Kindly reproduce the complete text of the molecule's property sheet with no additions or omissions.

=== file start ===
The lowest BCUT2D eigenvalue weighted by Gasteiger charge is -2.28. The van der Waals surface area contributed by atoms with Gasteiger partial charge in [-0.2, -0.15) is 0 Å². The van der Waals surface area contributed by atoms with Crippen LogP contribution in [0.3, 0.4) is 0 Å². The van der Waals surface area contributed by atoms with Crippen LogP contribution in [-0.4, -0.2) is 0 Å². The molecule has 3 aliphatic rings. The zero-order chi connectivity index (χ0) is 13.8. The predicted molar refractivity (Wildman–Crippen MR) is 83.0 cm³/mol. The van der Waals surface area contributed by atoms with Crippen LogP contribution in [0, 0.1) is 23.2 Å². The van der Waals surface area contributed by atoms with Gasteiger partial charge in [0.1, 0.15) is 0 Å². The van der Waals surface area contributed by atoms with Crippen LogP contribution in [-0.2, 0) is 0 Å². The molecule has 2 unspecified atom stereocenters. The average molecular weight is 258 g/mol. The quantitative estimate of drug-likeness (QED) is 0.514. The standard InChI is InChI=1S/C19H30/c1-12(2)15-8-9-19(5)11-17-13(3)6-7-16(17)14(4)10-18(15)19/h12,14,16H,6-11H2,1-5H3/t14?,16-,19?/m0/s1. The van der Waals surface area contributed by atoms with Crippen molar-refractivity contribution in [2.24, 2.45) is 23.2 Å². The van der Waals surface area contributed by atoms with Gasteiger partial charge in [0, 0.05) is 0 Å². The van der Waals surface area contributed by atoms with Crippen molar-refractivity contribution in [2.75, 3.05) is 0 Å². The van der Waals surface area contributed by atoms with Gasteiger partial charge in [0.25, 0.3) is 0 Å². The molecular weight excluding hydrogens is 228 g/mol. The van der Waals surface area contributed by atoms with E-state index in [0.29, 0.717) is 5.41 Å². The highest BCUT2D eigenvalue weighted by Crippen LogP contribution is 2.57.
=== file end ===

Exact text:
The lowest BCUT2D eigenvalue weighted by Gasteiger charge is -2.28. The van der Waals surface area contributed by atoms with Gasteiger partial charge in [-0.2, -0.15) is 0 Å². The van der Waals surface area contributed by atoms with Crippen LogP contribution in [0.3, 0.4) is 0 Å². The van der Waals surface area contributed by atoms with Crippen LogP contribution in [-0.4, -0.2) is 0 Å². The molecule has 3 aliphatic rings. The zero-order chi connectivity index (χ0) is 13.8. The predicted molar refractivity (Wildman–Crippen MR) is 83.0 cm³/mol. The van der Waals surface area contributed by atoms with Crippen LogP contribution in [0, 0.1) is 23.2 Å². The van der Waals surface area contributed by atoms with Gasteiger partial charge in [0.1, 0.15) is 0 Å². The van der Waals surface area contributed by atoms with Crippen LogP contribution in [-0.2, 0) is 0 Å². The molecule has 2 unspecified atom stereocenters. The average molecular weight is 258 g/mol. The quantitative estimate of drug-likeness (QED) is 0.514. The standard InChI is InChI=1S/C19H30/c1-12(2)15-8-9-19(5)11-17-13(3)6-7-16(17)14(4)10-18(15)19/h12,14,16H,6-11H2,1-5H3/t14?,16-,19?/m0/s1. The van der Waals surface area contributed by atoms with Crippen molar-refractivity contribution in [2.24, 2.45) is 23.2 Å². The van der Waals surface area contributed by atoms with Gasteiger partial charge in [0, 0.05) is 0 Å². The van der Waals surface area contributed by atoms with Crippen molar-refractivity contribution in [2.75, 3.05) is 0 Å². The van der Waals surface area contributed by atoms with Gasteiger partial charge in [0.25, 0.3) is 0 Å². The molecular weight excluding hydrogens is 228 g/mol. The van der Waals surface area contributed by atoms with E-state index in [0.29, 0.717) is 5.41 Å². The highest BCUT2D eigenvalue weighted by Crippen LogP contribution is 2.57.